1st year graduate course in continuum mechanics in 5 slides

                                     36
Turbulence Models
Turbulence depends on the ratio of the inertia force to viscous force
Laminar flows can be described by the continuity and momentum
  equations
Rotational flow structure have a wide range of length and velocity scales,
 called turbulent scales
Several popular techniques for accounting for turbulence are:
• Direct Numerical Simulation (DNS)
• Large Eddie Simulation (LES)
• K-epsilon




                                37
Large Eddy Simulation (LES)
Large scale motions are generally much more energetic and
 transport most of the conserved properties
• Large eddies are modeled exactly
• Small eddies are approximated
Smaller universal scales, called sub-grid scales, are modeled
 using a sub-grid scale (SGS) model




                          38
K-epsilon Model
Time averaged governing equations yield the Reynolds-
  averaged Navier-Stokes equations (RANS)
   – Point velocities are considered to be comprised of two
     components
       • Steady mean value
       • Fluctuating component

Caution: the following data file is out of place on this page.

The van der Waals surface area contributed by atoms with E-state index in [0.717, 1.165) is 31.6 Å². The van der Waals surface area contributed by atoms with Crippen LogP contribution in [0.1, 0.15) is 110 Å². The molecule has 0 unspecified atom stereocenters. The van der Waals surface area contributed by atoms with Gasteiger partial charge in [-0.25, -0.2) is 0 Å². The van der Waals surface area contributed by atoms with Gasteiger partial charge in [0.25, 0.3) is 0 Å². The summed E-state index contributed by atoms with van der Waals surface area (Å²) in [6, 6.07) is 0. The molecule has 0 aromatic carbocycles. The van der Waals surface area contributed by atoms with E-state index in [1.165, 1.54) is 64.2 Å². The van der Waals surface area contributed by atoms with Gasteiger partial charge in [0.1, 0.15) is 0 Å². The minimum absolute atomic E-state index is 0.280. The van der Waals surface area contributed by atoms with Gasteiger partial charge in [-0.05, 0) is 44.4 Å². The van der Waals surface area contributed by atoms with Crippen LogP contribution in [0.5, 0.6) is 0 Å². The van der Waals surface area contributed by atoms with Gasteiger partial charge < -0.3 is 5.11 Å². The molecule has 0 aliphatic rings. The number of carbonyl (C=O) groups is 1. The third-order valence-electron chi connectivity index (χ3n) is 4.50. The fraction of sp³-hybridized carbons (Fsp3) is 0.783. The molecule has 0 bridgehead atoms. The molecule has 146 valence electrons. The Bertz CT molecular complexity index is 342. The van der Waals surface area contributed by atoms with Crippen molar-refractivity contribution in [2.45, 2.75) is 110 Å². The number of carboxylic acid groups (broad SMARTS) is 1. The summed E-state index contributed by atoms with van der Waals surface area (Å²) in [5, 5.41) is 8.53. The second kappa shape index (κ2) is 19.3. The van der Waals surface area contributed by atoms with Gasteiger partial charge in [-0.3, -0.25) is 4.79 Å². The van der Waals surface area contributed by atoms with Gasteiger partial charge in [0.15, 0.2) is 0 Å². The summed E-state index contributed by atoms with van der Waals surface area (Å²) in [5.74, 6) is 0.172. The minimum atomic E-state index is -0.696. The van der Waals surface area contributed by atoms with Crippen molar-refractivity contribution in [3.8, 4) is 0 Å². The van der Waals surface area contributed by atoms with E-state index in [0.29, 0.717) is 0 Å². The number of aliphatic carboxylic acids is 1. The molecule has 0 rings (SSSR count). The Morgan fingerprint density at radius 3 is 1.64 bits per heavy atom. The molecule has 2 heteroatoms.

Additional unknowns due to turbulent fluctuations can be
 handled with transport equations
Two important turbulent quantities in these transport
 equations:
   k – turbulent kinetic energy
   epsilon – dissipation of turbulent kinetic energy




                               39
Discretization
Conversion of the governing equations into a
 system of algebraic equations
Two popular discretization techniques in CFD are
  – Finite difference method
  – Finite volume method




                        40
Finite Difference Method
First order derivatives                                                  x
• Fordward difference
        u ui , j 1  ui , j
                              O(x)
        x         x
                                                                          ui,j+1
• Backward difference
                                             y
        u ui , j  ui , j 1                                   Ui-1,j          Ui+1,j
                              O(x)                                    ui,j
        x        x
                                                                         ui,j-1
• Central difference
       u ui , j 1  ui , j 1
                                O(x 2 )
       x         2x
                                                  y(j)



                                                         x(i)


                                    41
Finite Difference Approximations